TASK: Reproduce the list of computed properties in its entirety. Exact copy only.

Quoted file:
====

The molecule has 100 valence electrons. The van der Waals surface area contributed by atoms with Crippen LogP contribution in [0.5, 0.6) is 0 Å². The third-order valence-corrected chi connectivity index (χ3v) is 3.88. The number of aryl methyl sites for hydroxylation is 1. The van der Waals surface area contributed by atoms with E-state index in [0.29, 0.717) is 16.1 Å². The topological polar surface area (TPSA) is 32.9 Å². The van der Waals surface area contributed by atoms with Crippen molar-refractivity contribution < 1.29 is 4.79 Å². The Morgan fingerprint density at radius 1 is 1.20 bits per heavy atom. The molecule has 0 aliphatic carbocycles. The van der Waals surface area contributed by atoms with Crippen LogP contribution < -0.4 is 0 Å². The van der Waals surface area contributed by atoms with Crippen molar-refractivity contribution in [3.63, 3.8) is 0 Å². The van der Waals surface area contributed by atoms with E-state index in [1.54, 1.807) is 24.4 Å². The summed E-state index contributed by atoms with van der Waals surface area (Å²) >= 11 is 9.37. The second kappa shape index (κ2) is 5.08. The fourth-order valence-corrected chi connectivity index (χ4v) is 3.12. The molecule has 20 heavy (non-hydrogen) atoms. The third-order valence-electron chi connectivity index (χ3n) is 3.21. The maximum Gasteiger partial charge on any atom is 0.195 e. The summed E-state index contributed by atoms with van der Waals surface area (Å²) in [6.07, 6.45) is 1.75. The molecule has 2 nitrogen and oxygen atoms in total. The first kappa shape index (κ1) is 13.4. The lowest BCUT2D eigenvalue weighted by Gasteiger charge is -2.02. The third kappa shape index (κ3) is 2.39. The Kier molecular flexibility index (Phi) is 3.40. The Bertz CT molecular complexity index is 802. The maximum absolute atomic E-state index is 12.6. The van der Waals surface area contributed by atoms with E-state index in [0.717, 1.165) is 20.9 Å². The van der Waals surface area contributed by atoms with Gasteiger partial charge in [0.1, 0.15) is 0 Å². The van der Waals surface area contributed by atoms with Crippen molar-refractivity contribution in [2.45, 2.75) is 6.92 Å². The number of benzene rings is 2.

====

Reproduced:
The molecule has 100 valence electrons. The van der Waals surface area contributed by atoms with Crippen LogP contribution in [0.5, 0.6) is 0 Å². The third-order valence-corrected chi connectivity index (χ3v) is 3.88. The number of aryl methyl sites for hydroxylation is 1. The van der Waals surface area contributed by atoms with E-state index in [0.29, 0.717) is 16.1 Å². The topological polar surface area (TPSA) is 32.9 Å². The van der Waals surface area contributed by atoms with Crippen molar-refractivity contribution < 1.29 is 4.79 Å². The Morgan fingerprint density at radius 1 is 1.20 bits per heavy atom. The molecule has 0 aliphatic carbocycles. The van der Waals surface area contributed by atoms with Crippen LogP contribution < -0.4 is 0 Å². The van der Waals surface area contributed by atoms with Crippen molar-refractivity contribution in [3.63, 3.8) is 0 Å². The van der Waals surface area contributed by atoms with E-state index in [1.54, 1.807) is 24.4 Å². The summed E-state index contributed by atoms with van der Waals surface area (Å²) >= 11 is 9.37. The second kappa shape index (κ2) is 5.08. The fourth-order valence-corrected chi connectivity index (χ4v) is 3.12. The molecule has 20 heavy (non-hydrogen) atoms. The third-order valence-electron chi connectivity index (χ3n) is 3.21. The maximum Gasteiger partial charge on any atom is 0.195 e. The summed E-state index contributed by atoms with van der Waals surface area (Å²) in [6.07, 6.45) is 1.75. The molecule has 2 nitrogen and oxygen atoms in total. The first kappa shape index (κ1) is 13.4. The lowest BCUT2D eigenvalue weighted by Gasteiger charge is -2.02. The third kappa shape index (κ3) is 2.39. The Kier molecular flexibility index (Phi) is 3.40. The Bertz CT molecular complexity index is 802. The maximum absolute atomic E-state index is 12.6. The van der Waals surface area contributed by atoms with E-state index in [0.717, 1.165) is 20.9 Å². The van der Waals surface area contributed by atoms with Gasteiger partial charge in [0.1, 0.15) is 0 Å². The van der Waals surface area contributed by atoms with Crippen molar-refractivity contribution in [2.45, 2.75) is 6.92 Å². The number of benzene rings is 2.